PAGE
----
The tablet's second biggest question: Connectivity

OK, let's imagine that Apple has pulled some insane bit of Apple brilliance out of the pile of genius they keep in a secret vault under their Cupertino headquarters, and have come up with a solution to the "How do you get text into a tablet" problem, one that's easy and fun and painfully obvious, in retrospect. Let's move to the next problem on the list: how does the tablet connect to the rest of the world?

Well, this one seems obvious: wirelessly, duh. Obviously the tablet will have Wi-Fi connectivity. But will it go beyond that and connect to some kind of 3G network as well? In other words, will the tablet be a giant iPod Touch or a giant iPhone? This is one of the big question marks about the thing, with a persistent rumor (re-emerging just today) being that Verizon, the sweet sweet promised network to iPhone users who hate AT&T, will be providing the backbone for the network in the U.S. Verizon's tougher network ought to be able to absorb the media-streaming onslaught that the tablet represents, the logic goes. Here's my main question: how much is it going to cost you?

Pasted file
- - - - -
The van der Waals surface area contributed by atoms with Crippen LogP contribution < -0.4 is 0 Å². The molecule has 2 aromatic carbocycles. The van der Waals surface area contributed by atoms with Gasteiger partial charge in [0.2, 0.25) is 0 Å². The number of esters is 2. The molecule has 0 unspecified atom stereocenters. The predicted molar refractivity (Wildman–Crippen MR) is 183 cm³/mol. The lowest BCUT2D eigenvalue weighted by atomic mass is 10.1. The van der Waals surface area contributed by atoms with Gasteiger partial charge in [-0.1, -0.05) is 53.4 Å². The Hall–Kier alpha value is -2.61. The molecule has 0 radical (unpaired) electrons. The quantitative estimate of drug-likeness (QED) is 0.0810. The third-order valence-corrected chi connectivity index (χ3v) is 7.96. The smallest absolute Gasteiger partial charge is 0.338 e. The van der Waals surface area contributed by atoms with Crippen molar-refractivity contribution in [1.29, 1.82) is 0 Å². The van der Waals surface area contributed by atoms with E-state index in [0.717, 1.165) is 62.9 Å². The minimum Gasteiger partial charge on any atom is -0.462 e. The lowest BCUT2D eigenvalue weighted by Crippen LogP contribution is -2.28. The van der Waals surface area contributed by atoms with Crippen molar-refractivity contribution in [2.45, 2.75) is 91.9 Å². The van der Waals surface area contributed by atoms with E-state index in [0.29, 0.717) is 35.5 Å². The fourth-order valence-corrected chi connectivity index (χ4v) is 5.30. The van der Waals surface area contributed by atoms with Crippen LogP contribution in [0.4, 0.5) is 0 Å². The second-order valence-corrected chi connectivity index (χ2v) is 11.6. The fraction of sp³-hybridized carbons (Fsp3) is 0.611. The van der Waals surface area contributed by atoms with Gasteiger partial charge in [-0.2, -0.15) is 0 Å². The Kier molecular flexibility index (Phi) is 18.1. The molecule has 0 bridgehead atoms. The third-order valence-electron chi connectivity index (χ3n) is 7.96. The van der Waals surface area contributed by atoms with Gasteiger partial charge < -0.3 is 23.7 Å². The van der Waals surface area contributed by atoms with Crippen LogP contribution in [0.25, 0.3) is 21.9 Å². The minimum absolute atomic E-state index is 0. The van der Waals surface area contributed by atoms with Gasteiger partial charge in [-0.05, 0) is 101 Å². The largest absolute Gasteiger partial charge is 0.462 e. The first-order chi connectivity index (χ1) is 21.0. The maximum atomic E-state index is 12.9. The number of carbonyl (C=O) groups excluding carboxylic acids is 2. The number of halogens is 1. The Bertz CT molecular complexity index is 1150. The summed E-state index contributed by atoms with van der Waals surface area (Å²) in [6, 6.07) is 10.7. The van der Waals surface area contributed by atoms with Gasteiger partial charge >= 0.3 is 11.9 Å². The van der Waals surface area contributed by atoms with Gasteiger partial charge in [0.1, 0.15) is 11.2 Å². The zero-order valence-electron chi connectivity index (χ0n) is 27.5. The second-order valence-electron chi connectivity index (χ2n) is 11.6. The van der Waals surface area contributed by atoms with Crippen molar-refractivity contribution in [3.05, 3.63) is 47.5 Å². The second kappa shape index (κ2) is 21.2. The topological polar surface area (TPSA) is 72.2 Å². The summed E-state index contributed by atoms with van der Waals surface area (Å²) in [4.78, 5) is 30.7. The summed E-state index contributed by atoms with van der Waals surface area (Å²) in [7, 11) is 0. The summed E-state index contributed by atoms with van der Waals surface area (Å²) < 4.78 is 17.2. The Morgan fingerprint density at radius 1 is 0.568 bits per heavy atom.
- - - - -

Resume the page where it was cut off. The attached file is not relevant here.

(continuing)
Analysts and naysayers love to say that Apple products cost too much, which certainly doesn't stop people from buying them in great numbers. But there's a difference between paying a pretty penny for something you think is great once, and signing up for a hefty recurring charge, as you would if you need to buy data access with a tablet. One of the great appeal of Amazon's Kindle is that you get free wireless access everywhere. This is possible because Amazon subsidizes the connectivity, which, since the Kindle is a mostly text-based animal, doesn't cost too much. But there's no way Apple will be able to shoulder that burden. The question is whether tablet users -- who will almost certainly already have cell phone plans to feed and care for -- will.

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